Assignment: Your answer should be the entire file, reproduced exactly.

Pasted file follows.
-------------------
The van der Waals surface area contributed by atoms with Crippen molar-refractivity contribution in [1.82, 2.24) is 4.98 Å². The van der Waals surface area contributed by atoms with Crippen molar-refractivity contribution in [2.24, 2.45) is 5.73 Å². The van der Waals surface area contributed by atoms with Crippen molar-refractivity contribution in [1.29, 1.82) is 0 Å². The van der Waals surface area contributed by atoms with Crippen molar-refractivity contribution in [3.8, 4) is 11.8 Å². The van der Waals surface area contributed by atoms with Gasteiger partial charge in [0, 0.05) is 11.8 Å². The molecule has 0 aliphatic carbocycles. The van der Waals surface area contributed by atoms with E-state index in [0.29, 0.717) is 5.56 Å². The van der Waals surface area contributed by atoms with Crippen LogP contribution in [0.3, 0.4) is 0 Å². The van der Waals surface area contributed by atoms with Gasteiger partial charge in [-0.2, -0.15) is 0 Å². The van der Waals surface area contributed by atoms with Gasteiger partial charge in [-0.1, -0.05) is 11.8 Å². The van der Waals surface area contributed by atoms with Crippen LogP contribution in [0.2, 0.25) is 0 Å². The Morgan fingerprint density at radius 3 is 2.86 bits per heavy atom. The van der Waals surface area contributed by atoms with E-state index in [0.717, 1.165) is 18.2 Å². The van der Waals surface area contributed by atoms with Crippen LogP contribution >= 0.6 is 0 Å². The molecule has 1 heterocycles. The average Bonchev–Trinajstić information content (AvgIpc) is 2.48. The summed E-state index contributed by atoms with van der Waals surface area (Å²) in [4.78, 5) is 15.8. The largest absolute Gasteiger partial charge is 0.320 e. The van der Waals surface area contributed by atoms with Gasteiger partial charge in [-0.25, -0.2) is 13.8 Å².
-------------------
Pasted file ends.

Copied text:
The van der Waals surface area contributed by atoms with Crippen molar-refractivity contribution in [1.82, 2.24) is 4.98 Å². The van der Waals surface area contributed by atoms with Crippen molar-refractivity contribution in [2.24, 2.45) is 5.73 Å². The van der Waals surface area contributed by atoms with Crippen molar-refractivity contribution in [1.29, 1.82) is 0 Å². The van der Waals surface area contributed by atoms with Crippen molar-refractivity contribution in [3.8, 4) is 11.8 Å². The van der Waals surface area contributed by atoms with Gasteiger partial charge in [0, 0.05) is 11.8 Å². The molecule has 0 aliphatic carbocycles. The van der Waals surface area contributed by atoms with E-state index in [0.29, 0.717) is 5.56 Å². The van der Waals surface area contributed by atoms with Crippen LogP contribution in [0.3, 0.4) is 0 Å². The van der Waals surface area contributed by atoms with Gasteiger partial charge in [-0.2, -0.15) is 0 Å². The van der Waals surface area contributed by atoms with Gasteiger partial charge in [-0.1, -0.05) is 11.8 Å². The van der Waals surface area contributed by atoms with Crippen LogP contribution in [0.2, 0.25) is 0 Å². The Morgan fingerprint density at radius 3 is 2.86 bits per heavy atom. The van der Waals surface area contributed by atoms with E-state index in [0.717, 1.165) is 18.2 Å². The van der Waals surface area contributed by atoms with Crippen LogP contribution >= 0.6 is 0 Å². The molecule has 1 heterocycles. The average Bonchev–Trinajstić information content (AvgIpc) is 2.48. The summed E-state index contributed by atoms with van der Waals surface area (Å²) in [4.78, 5) is 15.8. The largest absolute Gasteiger partial charge is 0.320 e. The van der Waals surface area contributed by atoms with Gasteiger partial charge in [-0.25, -0.2) is 13.8 Å².